The white and grey winged beasts were back again today. The horrid creatures are everywhere across Canada – from the East Coast to the West Coast, still not sure if they’re in the territories but I’ll bet they are.
Like clockwork, Wednesday comes around and the winged beasts’ ear-splitting screeches fill the skies if you aren’t careful and take precautions.
All the people of St. John’s are trying to do is remove their accumulated waste from the week for curbside pickup but the beasts take full advantage and force the clean up on the people that allowed them their fine breakfast.
Seagulls they call them, which isn’t much different from what I’ve known them as. And from what I’ve learned, the good news is they’re usually the only real issue when it comes to garbage. That may be because the small land mammals have a hard time on the steep slops and the aquatic mammals can’t climb the slopes but don’t quote me on that.
“I don’t see skunks or raccoons usually,” said Craig Sanders, a resident in St. John’s, N.L. “We usually just deal with seagulls when it comes to roadside garbage.”
The proud people of Newfoundland and Labrador have found their solution.
Slopes don’t do so well for bins. If the wind doesn’t send the bin or its lid sailing, the garbage man leaving the bin on its side will send the bin to the bottom of the hill instead. But if you’re not careful you’re out at the end of the day cleaning up the warzone the gulls left behind because it’s not like the garbage pickup crew are paid to do it.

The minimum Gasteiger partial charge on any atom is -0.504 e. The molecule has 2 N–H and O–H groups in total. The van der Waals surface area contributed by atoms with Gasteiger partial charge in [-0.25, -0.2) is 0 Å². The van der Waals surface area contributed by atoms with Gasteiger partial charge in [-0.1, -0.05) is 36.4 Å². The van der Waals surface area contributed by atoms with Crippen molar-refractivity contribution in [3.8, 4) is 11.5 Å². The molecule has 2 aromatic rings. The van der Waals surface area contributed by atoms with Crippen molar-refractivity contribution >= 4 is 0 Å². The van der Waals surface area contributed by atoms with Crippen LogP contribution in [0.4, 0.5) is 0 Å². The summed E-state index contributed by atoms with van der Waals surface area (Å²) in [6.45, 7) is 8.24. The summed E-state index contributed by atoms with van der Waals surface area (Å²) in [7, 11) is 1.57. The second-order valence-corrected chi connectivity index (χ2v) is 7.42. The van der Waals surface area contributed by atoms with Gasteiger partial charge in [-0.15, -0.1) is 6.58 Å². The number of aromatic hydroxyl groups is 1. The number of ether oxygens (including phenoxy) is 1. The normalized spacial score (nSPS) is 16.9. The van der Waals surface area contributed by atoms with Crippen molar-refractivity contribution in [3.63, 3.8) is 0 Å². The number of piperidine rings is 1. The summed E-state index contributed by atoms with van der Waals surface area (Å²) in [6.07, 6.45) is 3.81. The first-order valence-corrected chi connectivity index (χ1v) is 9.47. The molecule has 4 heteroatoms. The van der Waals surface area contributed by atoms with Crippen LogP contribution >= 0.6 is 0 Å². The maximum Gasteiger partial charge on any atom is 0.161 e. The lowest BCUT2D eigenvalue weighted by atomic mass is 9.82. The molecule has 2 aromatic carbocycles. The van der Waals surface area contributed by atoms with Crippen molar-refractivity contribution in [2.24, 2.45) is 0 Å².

So, the Newfoundland solution to this steep dilemma includes anything from a blanket to the ingenious weighted net.
“Garbage must be placed in a bin or covered with an approved net or blanket from April 1 to November 30. All garbage must be completely covered,” is written on the Curb It St. John’s recycling and garbage pickup website.
The good news is the gulls seem to give the people a break during the cold winter months.
It’s a mystery how the net keeps the gulls away. The nets are quite holey; holey enough for a gull to fit it’s head in and snack.
But this is a mystery I’m happy for because at least it means no cleanup. Unfortunately, the nets aren’t cheap, some going for a little over $20. But it’s a small price to pay to avoid cleanup. Just be sure to keep an eye out. The gulls might be getting smarter because some nets disappear. It’s either that or people don’t want to pay for one and a net precariously resting on the sidewalk can be an easy “gift.”